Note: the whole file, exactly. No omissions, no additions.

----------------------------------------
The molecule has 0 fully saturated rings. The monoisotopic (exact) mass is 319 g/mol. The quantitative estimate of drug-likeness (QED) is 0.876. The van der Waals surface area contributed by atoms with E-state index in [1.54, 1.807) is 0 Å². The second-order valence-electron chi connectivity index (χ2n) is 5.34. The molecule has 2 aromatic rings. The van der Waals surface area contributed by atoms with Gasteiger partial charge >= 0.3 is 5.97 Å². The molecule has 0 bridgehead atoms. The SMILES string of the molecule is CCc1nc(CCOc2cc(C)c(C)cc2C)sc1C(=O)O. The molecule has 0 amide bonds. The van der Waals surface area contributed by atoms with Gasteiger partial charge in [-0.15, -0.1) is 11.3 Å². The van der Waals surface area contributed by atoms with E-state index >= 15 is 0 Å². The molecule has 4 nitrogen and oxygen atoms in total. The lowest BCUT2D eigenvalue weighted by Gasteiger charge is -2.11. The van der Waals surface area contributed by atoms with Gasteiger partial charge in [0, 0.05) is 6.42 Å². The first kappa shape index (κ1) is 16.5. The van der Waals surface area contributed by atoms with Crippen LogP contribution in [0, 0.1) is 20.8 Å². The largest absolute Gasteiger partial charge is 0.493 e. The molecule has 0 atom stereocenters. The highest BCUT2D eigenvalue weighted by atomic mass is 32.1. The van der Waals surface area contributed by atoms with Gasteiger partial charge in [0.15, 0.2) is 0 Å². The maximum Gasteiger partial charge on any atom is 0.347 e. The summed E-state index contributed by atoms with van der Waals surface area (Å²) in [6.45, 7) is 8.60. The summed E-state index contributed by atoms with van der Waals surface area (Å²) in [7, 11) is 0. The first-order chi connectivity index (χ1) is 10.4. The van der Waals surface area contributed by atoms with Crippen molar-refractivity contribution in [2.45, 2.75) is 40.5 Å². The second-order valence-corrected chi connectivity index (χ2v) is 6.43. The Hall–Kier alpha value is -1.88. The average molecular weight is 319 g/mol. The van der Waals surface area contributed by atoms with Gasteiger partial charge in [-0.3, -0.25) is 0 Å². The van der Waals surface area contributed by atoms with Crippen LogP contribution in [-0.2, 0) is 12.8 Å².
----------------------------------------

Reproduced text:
The molecule has 0 fully saturated rings. The monoisotopic (exact) mass is 319 g/mol. The quantitative estimate of drug-likeness (QED) is 0.876. The van der Waals surface area contributed by atoms with E-state index in [1.54, 1.807) is 0 Å². The second-order valence-electron chi connectivity index (χ2n) is 5.34. The molecule has 2 aromatic rings. The van der Waals surface area contributed by atoms with Gasteiger partial charge >= 0.3 is 5.97 Å². The molecule has 0 bridgehead atoms. The SMILES string of the molecule is CCc1nc(CCOc2cc(C)c(C)cc2C)sc1C(=O)O. The molecule has 0 amide bonds. The van der Waals surface area contributed by atoms with Gasteiger partial charge in [-0.15, -0.1) is 11.3 Å². The van der Waals surface area contributed by atoms with E-state index >= 15 is 0 Å². The molecule has 4 nitrogen and oxygen atoms in total. The lowest BCUT2D eigenvalue weighted by Gasteiger charge is -2.11. The van der Waals surface area contributed by atoms with Gasteiger partial charge in [0, 0.05) is 6.42 Å². The first kappa shape index (κ1) is 16.5. The van der Waals surface area contributed by atoms with Crippen LogP contribution in [0, 0.1) is 20.8 Å². The largest absolute Gasteiger partial charge is 0.493 e. The molecule has 0 atom stereocenters. The highest BCUT2D eigenvalue weighted by atomic mass is 32.1. The van der Waals surface area contributed by atoms with Gasteiger partial charge in [0.15, 0.2) is 0 Å². The maximum Gasteiger partial charge on any atom is 0.347 e. The summed E-state index contributed by atoms with van der Waals surface area (Å²) in [6.45, 7) is 8.60. The summed E-state index contributed by atoms with van der Waals surface area (Å²) in [7, 11) is 0. The first-order chi connectivity index (χ1) is 10.4. The van der Waals surface area contributed by atoms with Crippen molar-refractivity contribution in [2.45, 2.75) is 40.5 Å². The second-order valence-corrected chi connectivity index (χ2v) is 6.43. The Hall–Kier alpha value is -1.88. The average molecular weight is 319 g/mol. The van der Waals surface area contributed by atoms with Gasteiger partial charge in [-0.3, -0.25) is 0 Å². The van der Waals surface area contributed by atoms with Crippen LogP contribution in [-0.2, 0) is 12.8 Å².